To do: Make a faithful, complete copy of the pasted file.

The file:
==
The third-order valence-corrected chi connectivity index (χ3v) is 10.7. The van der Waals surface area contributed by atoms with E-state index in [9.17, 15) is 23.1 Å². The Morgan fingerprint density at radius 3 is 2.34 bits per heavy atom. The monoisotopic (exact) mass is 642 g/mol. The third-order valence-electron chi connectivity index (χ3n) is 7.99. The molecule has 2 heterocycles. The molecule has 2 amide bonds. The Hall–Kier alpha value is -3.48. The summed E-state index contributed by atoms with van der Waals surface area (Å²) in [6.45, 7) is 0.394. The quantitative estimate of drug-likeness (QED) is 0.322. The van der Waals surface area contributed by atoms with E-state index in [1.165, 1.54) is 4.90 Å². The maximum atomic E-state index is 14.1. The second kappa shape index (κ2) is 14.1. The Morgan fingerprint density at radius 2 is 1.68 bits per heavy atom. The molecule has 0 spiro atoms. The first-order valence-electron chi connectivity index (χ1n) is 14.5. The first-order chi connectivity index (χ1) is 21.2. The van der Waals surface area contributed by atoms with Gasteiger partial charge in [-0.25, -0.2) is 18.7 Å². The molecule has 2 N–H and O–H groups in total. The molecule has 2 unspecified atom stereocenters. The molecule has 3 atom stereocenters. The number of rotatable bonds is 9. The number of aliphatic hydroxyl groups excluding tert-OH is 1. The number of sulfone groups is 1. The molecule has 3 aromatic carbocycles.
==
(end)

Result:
The third-order valence-corrected chi connectivity index (χ3v) is 10.7. The van der Waals surface area contributed by atoms with E-state index in [9.17, 15) is 23.1 Å². The Morgan fingerprint density at radius 3 is 2.34 bits per heavy atom. The monoisotopic (exact) mass is 642 g/mol. The third-order valence-electron chi connectivity index (χ3n) is 7.99. The molecule has 2 heterocycles. The molecule has 2 amide bonds. The Hall–Kier alpha value is -3.48. The summed E-state index contributed by atoms with van der Waals surface area (Å²) in [6.45, 7) is 0.394. The quantitative estimate of drug-likeness (QED) is 0.322. The van der Waals surface area contributed by atoms with E-state index in [1.165, 1.54) is 4.90 Å². The maximum atomic E-state index is 14.1. The second kappa shape index (κ2) is 14.1. The Morgan fingerprint density at radius 2 is 1.68 bits per heavy atom. The molecule has 0 spiro atoms. The first-order valence-electron chi connectivity index (χ1n) is 14.5. The first-order chi connectivity index (χ1) is 21.2. The van der Waals surface area contributed by atoms with Gasteiger partial charge in [-0.25, -0.2) is 18.7 Å². The molecule has 2 N–H and O–H groups in total. The molecule has 2 unspecified atom stereocenters. The molecule has 3 atom stereocenters. The number of rotatable bonds is 9. The number of aliphatic hydroxyl groups excluding tert-OH is 1. The number of sulfone groups is 1. The molecule has 3 aromatic carbocycles.